Glo’s TV Series Advocates Thrift Collection


Before the advent of modern day banking, Africans had devised a method of saving money and pooling resources together to expand their businesses. The aged-long medium is called osusu in traditional setting or thrift collection in modern day terminology.

This week’s edition of the TV drama series, Professor Johnbull, sponsored by Globacom and showing every Sunday on the DSTV Africa Magic Family and GOTV Channel 2 at 6.00pm., with repeat broadcast on Thursday at 9.30 p.m. on the cable TV channels, focuses on the osusu practice and the threat fraudsters in the business pose to the credibility of the traditional saving medium.

The episode, which is entitled Osusu Contribution, will also be aired on NTA Network, NTA International on DSTV channel 251 and NTA on StarTimes at 8.30 p.m. on Tuesday and Friday, with Anambra Broadcasting Service showing it at 8.30 p.m. on Wednesday and Saturday.

Woven round a fraudster, Mr. Rowland (Mounago Collins Nche), who prides himself as the “coordinator of Corporate Osusu Group”, the new episode is an eye opener to petty traders and others who may wish to go into cooperative or thrift societies to be cautious in determining who they entrust with their hard-earned money so that they do not fall prey to scammers.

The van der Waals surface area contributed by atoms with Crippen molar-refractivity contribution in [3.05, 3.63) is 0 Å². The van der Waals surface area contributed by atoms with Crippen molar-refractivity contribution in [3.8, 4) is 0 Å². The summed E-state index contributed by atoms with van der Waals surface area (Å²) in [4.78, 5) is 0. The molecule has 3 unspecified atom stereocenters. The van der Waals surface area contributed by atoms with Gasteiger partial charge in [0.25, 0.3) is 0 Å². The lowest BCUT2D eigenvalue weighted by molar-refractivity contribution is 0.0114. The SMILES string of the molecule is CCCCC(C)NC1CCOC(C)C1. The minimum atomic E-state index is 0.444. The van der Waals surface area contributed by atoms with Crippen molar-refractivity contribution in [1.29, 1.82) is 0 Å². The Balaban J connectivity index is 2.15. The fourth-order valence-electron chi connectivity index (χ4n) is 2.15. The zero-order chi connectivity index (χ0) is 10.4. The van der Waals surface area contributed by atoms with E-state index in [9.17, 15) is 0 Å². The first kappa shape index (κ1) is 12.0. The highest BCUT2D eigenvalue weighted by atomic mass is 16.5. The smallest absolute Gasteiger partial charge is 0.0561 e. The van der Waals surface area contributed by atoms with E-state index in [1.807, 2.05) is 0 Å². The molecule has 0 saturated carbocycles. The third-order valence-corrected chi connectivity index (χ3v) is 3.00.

Kanayo O. Kanayo, who plays the role of the lead character, Professor  Johnbull, in the series, while empathising with his “proximate people” such as Etuk (Imeh Bishop); Olaniyi (Yomi Fash-Lanso); Mai Doya (Funky Mallam); Ufoma (Bimbo Akintola); Jumoke (Bidemi Kosoko); Flash (Stephen Odimgbe) Abadnego (Martins Nebo) and Samson(Ogus Baba), who are all victims of a fake osusu operator, urges them to carry out proper investigation on the personalities heading the thrift organisations.

Viewers will find in Osusu Contribution how the fraudsters in the business operate and answers to the following: How does Jeroboam (Osita Iheme) escape being scammed? Is there wisdom in taking the number one position in any osusu or thrift contribution? Are there registered cooperative societies? How ancient is osusu contribution? What is the position of Professor Johnbull in his conclusion?